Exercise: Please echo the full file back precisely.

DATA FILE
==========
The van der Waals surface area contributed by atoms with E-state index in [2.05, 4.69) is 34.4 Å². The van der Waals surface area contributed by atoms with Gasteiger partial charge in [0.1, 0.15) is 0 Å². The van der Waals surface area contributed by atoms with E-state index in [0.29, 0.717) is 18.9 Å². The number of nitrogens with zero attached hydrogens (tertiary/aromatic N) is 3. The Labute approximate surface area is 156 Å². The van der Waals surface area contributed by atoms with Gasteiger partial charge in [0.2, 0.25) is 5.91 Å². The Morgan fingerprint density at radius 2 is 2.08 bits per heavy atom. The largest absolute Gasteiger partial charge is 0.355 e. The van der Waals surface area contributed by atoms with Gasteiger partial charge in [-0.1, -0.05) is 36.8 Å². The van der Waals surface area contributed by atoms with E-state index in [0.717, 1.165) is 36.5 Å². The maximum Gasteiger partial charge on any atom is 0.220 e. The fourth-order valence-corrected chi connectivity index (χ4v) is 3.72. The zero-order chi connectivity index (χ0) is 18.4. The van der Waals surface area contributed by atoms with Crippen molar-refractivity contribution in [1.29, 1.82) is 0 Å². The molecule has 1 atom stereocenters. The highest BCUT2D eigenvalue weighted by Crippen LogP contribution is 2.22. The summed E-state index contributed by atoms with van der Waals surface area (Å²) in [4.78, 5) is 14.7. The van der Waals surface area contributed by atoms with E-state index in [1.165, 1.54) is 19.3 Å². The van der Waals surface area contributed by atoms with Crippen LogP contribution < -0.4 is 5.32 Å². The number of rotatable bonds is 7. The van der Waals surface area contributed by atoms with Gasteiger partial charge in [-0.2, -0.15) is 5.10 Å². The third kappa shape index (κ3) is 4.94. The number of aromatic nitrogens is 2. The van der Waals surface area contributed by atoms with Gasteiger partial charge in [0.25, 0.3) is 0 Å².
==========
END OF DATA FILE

The van der Waals surface area contributed by atoms with E-state index in [2.05, 4.69) is 34.4 Å². The van der Waals surface area contributed by atoms with Gasteiger partial charge in [0.1, 0.15) is 0 Å². The van der Waals surface area contributed by atoms with E-state index in [0.29, 0.717) is 18.9 Å². The number of nitrogens with zero attached hydrogens (tertiary/aromatic N) is 3. The Labute approximate surface area is 156 Å². The van der Waals surface area contributed by atoms with Gasteiger partial charge in [0.2, 0.25) is 5.91 Å². The Morgan fingerprint density at radius 2 is 2.08 bits per heavy atom. The largest absolute Gasteiger partial charge is 0.355 e. The van der Waals surface area contributed by atoms with Gasteiger partial charge in [-0.1, -0.05) is 36.8 Å². The van der Waals surface area contributed by atoms with E-state index in [0.717, 1.165) is 36.5 Å². The maximum Gasteiger partial charge on any atom is 0.220 e. The fourth-order valence-corrected chi connectivity index (χ4v) is 3.72. The zero-order chi connectivity index (χ0) is 18.4. The van der Waals surface area contributed by atoms with Crippen molar-refractivity contribution in [1.29, 1.82) is 0 Å². The molecule has 1 atom stereocenters. The highest BCUT2D eigenvalue weighted by Crippen LogP contribution is 2.22. The summed E-state index contributed by atoms with van der Waals surface area (Å²) in [4.78, 5) is 14.7. The van der Waals surface area contributed by atoms with E-state index in [1.165, 1.54) is 19.3 Å². The van der Waals surface area contributed by atoms with Crippen LogP contribution < -0.4 is 5.32 Å². The number of rotatable bonds is 7. The van der Waals surface area contributed by atoms with Gasteiger partial charge in [-0.2, -0.15) is 5.10 Å². The third kappa shape index (κ3) is 4.94. The number of aromatic nitrogens is 2. The van der Waals surface area contributed by atoms with Gasteiger partial charge in [0.25, 0.3) is 0 Å².